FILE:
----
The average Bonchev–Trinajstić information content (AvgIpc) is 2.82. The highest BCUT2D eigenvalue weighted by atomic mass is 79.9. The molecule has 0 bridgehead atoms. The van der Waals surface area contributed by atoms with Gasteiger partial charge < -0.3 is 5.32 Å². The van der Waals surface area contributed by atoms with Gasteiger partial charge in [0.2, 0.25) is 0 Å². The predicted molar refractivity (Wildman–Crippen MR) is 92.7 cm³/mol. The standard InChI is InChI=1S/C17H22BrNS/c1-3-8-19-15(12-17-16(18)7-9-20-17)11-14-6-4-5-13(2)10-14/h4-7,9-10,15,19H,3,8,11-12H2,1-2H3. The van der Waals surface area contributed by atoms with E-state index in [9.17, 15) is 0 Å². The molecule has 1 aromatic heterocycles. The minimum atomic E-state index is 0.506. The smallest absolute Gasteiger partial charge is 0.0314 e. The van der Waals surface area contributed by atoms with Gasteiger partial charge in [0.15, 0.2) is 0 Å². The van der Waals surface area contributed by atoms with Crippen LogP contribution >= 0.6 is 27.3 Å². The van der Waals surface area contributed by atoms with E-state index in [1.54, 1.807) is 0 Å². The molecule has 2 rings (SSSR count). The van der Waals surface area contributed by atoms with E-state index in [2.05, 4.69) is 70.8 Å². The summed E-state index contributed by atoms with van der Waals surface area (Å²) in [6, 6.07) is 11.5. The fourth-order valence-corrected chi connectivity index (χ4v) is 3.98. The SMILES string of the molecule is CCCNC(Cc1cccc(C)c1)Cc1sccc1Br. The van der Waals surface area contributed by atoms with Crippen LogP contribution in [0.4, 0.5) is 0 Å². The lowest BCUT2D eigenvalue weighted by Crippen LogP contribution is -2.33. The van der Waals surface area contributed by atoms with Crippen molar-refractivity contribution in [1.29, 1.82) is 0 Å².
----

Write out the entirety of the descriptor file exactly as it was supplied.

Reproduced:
The average Bonchev–Trinajstić information content (AvgIpc) is 2.82. The highest BCUT2D eigenvalue weighted by atomic mass is 79.9. The molecule has 0 bridgehead atoms. The van der Waals surface area contributed by atoms with Gasteiger partial charge < -0.3 is 5.32 Å². The van der Waals surface area contributed by atoms with Gasteiger partial charge in [0.2, 0.25) is 0 Å². The predicted molar refractivity (Wildman–Crippen MR) is 92.7 cm³/mol. The standard InChI is InChI=1S/C17H22BrNS/c1-3-8-19-15(12-17-16(18)7-9-20-17)11-14-6-4-5-13(2)10-14/h4-7,9-10,15,19H,3,8,11-12H2,1-2H3. The van der Waals surface area contributed by atoms with E-state index in [9.17, 15) is 0 Å². The molecule has 1 aromatic heterocycles. The minimum atomic E-state index is 0.506. The smallest absolute Gasteiger partial charge is 0.0314 e. The van der Waals surface area contributed by atoms with Gasteiger partial charge in [0.15, 0.2) is 0 Å². The van der Waals surface area contributed by atoms with Crippen LogP contribution >= 0.6 is 27.3 Å². The van der Waals surface area contributed by atoms with E-state index in [1.54, 1.807) is 0 Å². The molecule has 2 rings (SSSR count). The van der Waals surface area contributed by atoms with E-state index in [2.05, 4.69) is 70.8 Å². The summed E-state index contributed by atoms with van der Waals surface area (Å²) in [6, 6.07) is 11.5. The fourth-order valence-corrected chi connectivity index (χ4v) is 3.98. The SMILES string of the molecule is CCCNC(Cc1cccc(C)c1)Cc1sccc1Br. The van der Waals surface area contributed by atoms with Crippen LogP contribution in [0.4, 0.5) is 0 Å². The lowest BCUT2D eigenvalue weighted by Crippen LogP contribution is -2.33. The van der Waals surface area contributed by atoms with Crippen molar-refractivity contribution in [1.29, 1.82) is 0 Å².